Building a mini cluster – Part 7: Testing the cluster hardware

Circumstances dictated that I could not work on my cluster for a few weeks, but this last week, I made some progress. While I am waiting for all the bits and pieces I ordered to arrive, I wanted to play with the server hardware that had arrived a while ago. I need to test everything so I can send out for replacements and check that all the pieces actually work together as I expect them too.

Assembling the motherboard pods

 

A single motherboard assembly

My design expects the motherboards to be attached to each other using metal stand-off’s. There is a fear that this assembly will not be rigid enough though. I am also slightly worried about the weight of it causing too much “sag” in the middle…

Screwing six motherboards together in a stack is quite straightforward. It does however make very clear how annoying it will be if I ever need to replace a motherboard. In this configuration, there is no way to easily remove a board from a stack.

However, any more maintenance friendly setup would mean that the housing needs to be bigger. For me, this trumps the ease of maintenance aspect because these days, unless you are overclocking heavily, hardware quality is just very good. And if Google can decide to simply throw away a rack after a certain percentage of the servers has broken down instead of repairing them, surely I can too? (Just kidding, of course.)

On a digital kitchen scale a six board assembly weighs 1889 grams. Less than two kg is not bad of course, but I still need to add the disks, network switch and a lot of cables… I am really curious to find out what the end result will weigh, so I put the a disk and a switch on the scale as well.

With six motherboards at 1889, hard disks at 141×6=846 and the switch at 483, the weight for the hardware in a pod comes to 3218 grams or 3.2 kg. Not extreme at all: I expect my desktop pc weighs over 10 kg. Still, I am curious on how my housing design will cope with the weight since most of the width strength is supplied only by the bolted together motherboards…

Cable spaghetti with hard disks and switches

 

This is what a mini cluster looks like, without any clothes on

Setting up the two motherboard assemblies and attaching all the hard disks and both switches results in an impressive mess of cables. In my housing design, I felt I left ample space for cable management. Looking at this makes me not so sure at all…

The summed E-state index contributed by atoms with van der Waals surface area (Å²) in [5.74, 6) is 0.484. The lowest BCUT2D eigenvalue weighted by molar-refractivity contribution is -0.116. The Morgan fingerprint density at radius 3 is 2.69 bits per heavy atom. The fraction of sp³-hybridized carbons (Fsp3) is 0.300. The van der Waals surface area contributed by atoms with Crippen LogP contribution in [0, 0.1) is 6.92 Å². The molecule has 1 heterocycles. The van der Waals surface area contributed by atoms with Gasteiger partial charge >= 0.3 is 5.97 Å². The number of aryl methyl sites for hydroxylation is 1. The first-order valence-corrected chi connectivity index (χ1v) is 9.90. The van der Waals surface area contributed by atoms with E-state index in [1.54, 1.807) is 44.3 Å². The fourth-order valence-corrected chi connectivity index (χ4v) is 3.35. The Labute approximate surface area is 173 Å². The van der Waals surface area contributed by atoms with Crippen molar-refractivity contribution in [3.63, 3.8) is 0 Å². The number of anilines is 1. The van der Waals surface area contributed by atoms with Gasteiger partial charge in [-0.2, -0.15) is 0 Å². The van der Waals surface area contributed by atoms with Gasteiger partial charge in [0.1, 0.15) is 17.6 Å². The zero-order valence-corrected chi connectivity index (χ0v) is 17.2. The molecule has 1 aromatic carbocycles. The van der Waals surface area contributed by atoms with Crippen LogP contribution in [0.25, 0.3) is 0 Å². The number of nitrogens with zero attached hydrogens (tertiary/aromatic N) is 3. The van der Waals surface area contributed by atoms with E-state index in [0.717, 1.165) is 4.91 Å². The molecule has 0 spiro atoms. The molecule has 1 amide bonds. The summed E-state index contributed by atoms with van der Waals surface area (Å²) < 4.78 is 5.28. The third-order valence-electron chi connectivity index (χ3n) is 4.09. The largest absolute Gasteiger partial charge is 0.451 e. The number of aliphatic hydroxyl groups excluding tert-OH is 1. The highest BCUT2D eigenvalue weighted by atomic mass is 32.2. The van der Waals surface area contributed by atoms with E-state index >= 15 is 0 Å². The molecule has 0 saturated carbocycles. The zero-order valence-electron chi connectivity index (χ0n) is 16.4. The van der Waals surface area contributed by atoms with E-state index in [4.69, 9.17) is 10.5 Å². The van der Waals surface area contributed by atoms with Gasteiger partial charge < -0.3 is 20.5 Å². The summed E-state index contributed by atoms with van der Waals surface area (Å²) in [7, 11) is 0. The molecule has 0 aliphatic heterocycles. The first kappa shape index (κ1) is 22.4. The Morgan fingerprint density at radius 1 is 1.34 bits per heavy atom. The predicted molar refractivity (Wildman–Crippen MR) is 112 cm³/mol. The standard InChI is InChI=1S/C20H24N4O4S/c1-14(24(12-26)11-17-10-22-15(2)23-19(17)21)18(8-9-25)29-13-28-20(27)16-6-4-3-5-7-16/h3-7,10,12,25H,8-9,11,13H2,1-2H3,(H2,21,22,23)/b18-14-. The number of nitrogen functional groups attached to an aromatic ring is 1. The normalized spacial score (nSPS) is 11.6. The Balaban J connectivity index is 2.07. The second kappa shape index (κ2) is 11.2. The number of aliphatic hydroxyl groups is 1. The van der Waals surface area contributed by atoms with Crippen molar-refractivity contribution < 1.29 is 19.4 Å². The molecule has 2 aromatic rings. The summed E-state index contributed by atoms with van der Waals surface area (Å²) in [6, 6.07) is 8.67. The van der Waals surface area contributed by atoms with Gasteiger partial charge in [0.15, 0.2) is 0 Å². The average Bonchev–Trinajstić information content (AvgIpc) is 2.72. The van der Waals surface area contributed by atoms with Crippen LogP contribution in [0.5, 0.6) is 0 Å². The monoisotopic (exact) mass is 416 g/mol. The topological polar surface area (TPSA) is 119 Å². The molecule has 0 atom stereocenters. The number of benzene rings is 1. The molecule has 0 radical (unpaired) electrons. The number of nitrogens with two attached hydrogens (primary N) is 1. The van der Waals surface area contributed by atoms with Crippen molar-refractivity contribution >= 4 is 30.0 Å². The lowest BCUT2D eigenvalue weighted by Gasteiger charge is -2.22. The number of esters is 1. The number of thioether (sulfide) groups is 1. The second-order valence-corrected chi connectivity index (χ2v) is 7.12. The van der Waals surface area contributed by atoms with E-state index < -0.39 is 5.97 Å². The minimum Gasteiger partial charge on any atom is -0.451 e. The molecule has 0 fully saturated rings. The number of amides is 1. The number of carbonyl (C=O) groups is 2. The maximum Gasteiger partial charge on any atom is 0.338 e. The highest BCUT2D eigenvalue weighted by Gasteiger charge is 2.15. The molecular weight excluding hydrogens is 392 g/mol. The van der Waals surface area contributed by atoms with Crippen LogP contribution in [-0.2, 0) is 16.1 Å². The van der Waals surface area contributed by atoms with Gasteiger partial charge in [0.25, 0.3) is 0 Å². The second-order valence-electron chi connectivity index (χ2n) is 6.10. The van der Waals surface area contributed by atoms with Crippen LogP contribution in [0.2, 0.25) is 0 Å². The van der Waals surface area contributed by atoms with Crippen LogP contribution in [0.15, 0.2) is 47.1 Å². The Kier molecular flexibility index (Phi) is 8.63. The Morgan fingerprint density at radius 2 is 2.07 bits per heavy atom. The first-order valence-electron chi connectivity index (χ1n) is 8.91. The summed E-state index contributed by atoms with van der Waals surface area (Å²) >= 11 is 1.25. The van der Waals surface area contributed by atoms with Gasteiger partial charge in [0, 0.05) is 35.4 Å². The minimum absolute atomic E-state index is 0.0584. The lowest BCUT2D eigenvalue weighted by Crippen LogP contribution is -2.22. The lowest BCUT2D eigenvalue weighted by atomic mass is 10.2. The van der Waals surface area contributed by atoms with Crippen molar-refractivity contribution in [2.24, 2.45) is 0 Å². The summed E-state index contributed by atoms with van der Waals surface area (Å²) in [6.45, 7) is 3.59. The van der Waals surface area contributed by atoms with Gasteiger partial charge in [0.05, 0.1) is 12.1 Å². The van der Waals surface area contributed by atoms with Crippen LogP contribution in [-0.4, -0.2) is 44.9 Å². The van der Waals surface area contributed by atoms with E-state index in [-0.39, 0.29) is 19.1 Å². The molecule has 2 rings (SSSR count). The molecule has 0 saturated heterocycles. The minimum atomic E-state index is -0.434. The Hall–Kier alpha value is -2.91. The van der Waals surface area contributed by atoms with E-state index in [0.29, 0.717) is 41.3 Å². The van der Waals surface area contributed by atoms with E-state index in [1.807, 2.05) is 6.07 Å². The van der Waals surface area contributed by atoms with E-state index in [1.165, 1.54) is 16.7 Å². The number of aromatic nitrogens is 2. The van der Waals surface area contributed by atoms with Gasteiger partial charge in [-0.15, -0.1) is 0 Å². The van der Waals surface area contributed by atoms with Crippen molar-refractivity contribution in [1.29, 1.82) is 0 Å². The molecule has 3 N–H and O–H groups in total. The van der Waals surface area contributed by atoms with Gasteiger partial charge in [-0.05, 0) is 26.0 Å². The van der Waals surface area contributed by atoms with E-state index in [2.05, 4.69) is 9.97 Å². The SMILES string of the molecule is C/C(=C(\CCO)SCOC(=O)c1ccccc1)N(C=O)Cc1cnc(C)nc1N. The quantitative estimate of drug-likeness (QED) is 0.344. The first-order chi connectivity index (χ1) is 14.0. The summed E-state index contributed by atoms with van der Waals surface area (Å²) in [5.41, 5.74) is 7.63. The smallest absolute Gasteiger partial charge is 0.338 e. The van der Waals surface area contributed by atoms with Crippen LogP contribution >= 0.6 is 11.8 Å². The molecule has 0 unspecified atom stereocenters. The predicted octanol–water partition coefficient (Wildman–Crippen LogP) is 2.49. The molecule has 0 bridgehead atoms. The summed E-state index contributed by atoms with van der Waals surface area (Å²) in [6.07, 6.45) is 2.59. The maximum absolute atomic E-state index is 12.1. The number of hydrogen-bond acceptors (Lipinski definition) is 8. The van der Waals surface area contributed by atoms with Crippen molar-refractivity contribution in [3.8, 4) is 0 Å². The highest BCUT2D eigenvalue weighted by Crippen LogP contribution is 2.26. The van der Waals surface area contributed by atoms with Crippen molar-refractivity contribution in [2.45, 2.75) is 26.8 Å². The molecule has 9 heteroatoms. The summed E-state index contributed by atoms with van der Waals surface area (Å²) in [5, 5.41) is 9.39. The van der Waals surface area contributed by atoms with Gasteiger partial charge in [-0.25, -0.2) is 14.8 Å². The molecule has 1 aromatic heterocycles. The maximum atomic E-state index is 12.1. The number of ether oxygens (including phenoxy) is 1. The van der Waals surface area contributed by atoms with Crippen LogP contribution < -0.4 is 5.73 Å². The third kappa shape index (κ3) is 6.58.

Power to the servers

The final piece to this puzzle is of course the power. In the pictures above, I used a 12V power supply from one of the switches to test a board, but I did receive the Mean Well power supply I ordered and I have sufficient cable and connectors to put together a wire harness.
From the power supply, a separate wire assembly for each server assembly forks out. Each side has an additional connector for the switch.

The two shorter cables are for te switches
The motherboard cables with connectors pre-attached

Since I do not want to cut any cables until the final assembly, the wire harness does turn out a bit…. large….

The power cables going to the motherboards came with connectors attached, but for the switches I needed to solder them on myself. This was my first attempt at soldering and even though it wasn’t a complete success (one of the connectors has broken loose when I clumsily stepped on it) everything seems to be holding together pretty well if I can believe the beeps from the fluke multimeter.

All connections to the power supply nicely sleeved

I want to be super careful with electricity, so all the connections on the power supply end have cable terminals glue-shrunk on them. First time I used a heat gun to do something like this but it works like a charm.

The final picture

 

And  this is what the end result looks like with everything cabled up.

For those that are curious; the red and black wires I am using are ordinary speaker wire I had. They are not the very cheap kind though but have nice isolation and a reasonably thick core. I have no idea what “gauge” they are. They are quite similar to the cables I bought for the motherboard connections, so I am carefully confident that they will be able to carry the amps.

The moment of truth has arrived: time to warn my relatives that a fuse might blow and then plug the power in….

Success!

I did do a careful first test with only a switch attached, next added a motherboard and then added everything.

But as you can see in the image, the switch leds are all on, indicating all the boards are live. A very reassuring rattle of disk drives tells me that those are alive too.

Passing the vga cable to each server in turn proves that all hardware is working. Not a single DOA! I told you hardware quality is pretty darn good these days!

Now that all the hardware is up and running, I can start loading an operating system on the boards, but since this is a cluster, I want to do it “smartly”. This will be the subject for the next post.

Since I did not buy anything since the last post, I’m skipping the costs table.

Jhon Masschelein

Author: Jhon Masschelein

Tackler of advanced Cloud and Hadoop challenges in a world of open-source technologies. – Impossible is merely a matter of time and effort. –

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